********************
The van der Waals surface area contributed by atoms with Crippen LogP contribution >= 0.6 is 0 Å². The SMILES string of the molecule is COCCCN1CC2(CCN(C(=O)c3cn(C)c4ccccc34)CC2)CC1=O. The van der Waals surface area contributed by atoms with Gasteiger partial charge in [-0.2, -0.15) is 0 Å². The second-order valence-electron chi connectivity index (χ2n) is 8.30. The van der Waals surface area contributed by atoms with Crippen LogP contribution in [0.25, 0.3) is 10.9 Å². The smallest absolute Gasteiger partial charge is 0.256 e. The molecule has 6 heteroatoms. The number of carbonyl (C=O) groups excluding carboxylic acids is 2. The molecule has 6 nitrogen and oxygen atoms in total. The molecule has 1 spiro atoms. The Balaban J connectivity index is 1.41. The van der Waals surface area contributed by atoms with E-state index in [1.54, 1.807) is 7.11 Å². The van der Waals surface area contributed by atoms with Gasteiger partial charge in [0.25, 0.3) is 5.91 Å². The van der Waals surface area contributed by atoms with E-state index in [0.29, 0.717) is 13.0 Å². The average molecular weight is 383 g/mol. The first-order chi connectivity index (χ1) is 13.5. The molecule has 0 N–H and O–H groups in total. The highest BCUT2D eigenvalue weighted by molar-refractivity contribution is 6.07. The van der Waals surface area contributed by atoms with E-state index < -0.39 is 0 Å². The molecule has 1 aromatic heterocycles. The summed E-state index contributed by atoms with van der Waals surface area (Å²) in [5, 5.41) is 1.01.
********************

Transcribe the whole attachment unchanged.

The van der Waals surface area contributed by atoms with Crippen LogP contribution >= 0.6 is 0 Å². The SMILES string of the molecule is COCCCN1CC2(CCN(C(=O)c3cn(C)c4ccccc34)CC2)CC1=O. The van der Waals surface area contributed by atoms with Gasteiger partial charge in [-0.2, -0.15) is 0 Å². The second-order valence-electron chi connectivity index (χ2n) is 8.30. The van der Waals surface area contributed by atoms with Crippen LogP contribution in [0.25, 0.3) is 10.9 Å². The smallest absolute Gasteiger partial charge is 0.256 e. The molecule has 6 heteroatoms. The number of carbonyl (C=O) groups excluding carboxylic acids is 2. The molecule has 6 nitrogen and oxygen atoms in total. The molecule has 1 spiro atoms. The Balaban J connectivity index is 1.41. The van der Waals surface area contributed by atoms with E-state index in [1.54, 1.807) is 7.11 Å². The van der Waals surface area contributed by atoms with Gasteiger partial charge in [0.25, 0.3) is 5.91 Å². The van der Waals surface area contributed by atoms with E-state index in [0.29, 0.717) is 13.0 Å². The average molecular weight is 383 g/mol. The first-order chi connectivity index (χ1) is 13.5. The molecule has 0 N–H and O–H groups in total. The highest BCUT2D eigenvalue weighted by molar-refractivity contribution is 6.07. The van der Waals surface area contributed by atoms with E-state index < -0.39 is 0 Å². The molecule has 1 aromatic heterocycles. The summed E-state index contributed by atoms with van der Waals surface area (Å²) in [5, 5.41) is 1.01.